Historians seem to agree that during the epic clash between two 100,000-man armies in southern Pennsylvania, only one civilian was killed. Twenty-year-old Mary Virginia Wade (“Ginnie” to family and friends; aka “Jennie”) was baking bread in her kitchen on the southern end of the city when a bullet penetrated her door hit her in the side and heart killing her instantly. The irony is that she was killed by that stray bullet on Day 3 at a time when there was no actual fighting going on in that area.
At the time of the battle, Gettysburg had a population of about 2400. In the actual area of the battle itself, there were also about a dozen farmsteads that played various roles over the course of the battle. The farmers and their families on the outlying farmsteads would most likely have evacuated themselves into the city for protection. They would have become aware that Lee’s army was in the area when small groups of scavengers appeared searching for livestock and fresh produce to feed the troops. Later that same morning, BG Buford led his Union Cavalry Brigade up the Emmittsburg Rd. Their appearance would have brought some comfort to the city’s inhabitants. But that was short-lived as they deployed for battle just outside the city’s western edge.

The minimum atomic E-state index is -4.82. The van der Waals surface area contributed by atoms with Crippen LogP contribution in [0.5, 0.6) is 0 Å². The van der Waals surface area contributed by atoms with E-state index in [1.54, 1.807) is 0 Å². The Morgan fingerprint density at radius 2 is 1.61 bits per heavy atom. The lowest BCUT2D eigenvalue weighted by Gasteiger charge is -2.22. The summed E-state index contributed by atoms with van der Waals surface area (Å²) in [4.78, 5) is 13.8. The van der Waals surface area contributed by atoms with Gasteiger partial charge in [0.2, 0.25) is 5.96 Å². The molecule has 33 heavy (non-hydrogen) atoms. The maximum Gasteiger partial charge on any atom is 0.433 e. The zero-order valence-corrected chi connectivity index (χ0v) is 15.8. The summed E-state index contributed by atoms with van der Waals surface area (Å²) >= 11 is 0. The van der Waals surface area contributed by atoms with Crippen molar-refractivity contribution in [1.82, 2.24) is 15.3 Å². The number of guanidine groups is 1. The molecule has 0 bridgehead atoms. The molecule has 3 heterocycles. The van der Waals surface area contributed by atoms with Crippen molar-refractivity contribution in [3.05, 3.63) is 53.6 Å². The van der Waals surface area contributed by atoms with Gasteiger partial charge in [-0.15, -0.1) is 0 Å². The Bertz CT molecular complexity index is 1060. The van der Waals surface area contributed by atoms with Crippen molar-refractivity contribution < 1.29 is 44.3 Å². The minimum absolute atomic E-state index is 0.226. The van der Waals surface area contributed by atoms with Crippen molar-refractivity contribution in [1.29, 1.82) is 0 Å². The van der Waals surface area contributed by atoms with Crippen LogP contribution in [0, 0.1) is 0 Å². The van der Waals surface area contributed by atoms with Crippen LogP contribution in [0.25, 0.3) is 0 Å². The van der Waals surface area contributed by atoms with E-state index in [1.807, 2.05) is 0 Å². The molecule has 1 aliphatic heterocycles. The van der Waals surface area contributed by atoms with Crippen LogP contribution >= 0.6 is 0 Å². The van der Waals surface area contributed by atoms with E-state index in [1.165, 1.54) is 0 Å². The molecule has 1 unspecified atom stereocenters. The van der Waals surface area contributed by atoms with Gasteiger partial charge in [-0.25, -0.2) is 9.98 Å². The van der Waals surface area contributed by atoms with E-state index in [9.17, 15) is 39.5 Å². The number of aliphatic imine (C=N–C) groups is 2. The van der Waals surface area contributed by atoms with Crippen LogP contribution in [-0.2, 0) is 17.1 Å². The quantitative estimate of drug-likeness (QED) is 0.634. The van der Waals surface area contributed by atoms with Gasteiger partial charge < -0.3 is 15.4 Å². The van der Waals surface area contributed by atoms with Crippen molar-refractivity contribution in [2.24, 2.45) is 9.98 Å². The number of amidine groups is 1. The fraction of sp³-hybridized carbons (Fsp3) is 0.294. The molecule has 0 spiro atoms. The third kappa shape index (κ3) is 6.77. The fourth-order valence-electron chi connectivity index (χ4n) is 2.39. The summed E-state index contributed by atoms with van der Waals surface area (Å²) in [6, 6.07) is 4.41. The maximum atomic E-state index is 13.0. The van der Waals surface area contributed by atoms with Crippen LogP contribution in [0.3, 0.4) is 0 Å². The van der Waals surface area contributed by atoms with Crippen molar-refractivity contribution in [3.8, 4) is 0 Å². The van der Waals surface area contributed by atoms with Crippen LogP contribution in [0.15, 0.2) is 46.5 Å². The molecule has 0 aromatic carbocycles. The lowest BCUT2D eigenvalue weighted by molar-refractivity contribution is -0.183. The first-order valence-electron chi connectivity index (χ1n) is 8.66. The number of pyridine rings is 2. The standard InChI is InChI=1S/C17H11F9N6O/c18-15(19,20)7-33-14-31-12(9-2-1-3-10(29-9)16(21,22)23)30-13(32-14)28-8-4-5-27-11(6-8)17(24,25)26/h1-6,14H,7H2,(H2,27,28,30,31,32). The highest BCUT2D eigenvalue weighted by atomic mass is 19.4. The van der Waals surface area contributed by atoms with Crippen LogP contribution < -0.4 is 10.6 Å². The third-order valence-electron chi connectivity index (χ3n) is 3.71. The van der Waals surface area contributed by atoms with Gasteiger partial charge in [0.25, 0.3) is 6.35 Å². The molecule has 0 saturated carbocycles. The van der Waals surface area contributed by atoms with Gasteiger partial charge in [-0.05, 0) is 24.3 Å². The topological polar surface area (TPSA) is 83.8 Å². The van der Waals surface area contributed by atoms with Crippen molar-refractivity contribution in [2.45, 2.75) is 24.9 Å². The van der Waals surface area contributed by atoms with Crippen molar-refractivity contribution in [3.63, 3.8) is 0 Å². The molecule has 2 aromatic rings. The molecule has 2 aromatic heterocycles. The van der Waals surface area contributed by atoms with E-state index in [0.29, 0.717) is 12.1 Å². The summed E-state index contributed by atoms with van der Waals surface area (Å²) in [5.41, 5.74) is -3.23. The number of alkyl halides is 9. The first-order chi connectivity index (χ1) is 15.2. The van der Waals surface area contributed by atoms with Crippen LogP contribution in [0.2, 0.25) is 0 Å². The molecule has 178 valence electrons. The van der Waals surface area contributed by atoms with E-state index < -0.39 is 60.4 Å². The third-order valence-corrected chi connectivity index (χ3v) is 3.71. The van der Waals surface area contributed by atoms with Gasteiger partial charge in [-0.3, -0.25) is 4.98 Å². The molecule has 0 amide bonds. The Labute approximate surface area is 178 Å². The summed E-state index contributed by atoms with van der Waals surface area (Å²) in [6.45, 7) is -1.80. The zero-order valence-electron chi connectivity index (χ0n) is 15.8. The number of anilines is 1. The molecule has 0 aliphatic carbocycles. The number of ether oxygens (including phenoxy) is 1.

At the sound of the cannons that initiated the Day 1 ambush, most of the city’s resident, especially those on the western side of the city, descended into their cellars for protection. Since the main defensive Union line was just outside the city, it is hard to believe that none of the artillery shells that the Confederates threw at the Union line would not have found their way into the city’s edge. This is compounded when you factor in that they were likely using the same shells with the faulty fuses that caused such a problem on Day 3. And yet no civilian casualties were reported. By late afternoon, with the arrival of two divisions of LTG Ewell’s Corps commanded by MG Rodes and MG Early, the fighting completely surrounded the city with Rodes to the north and Early in the east.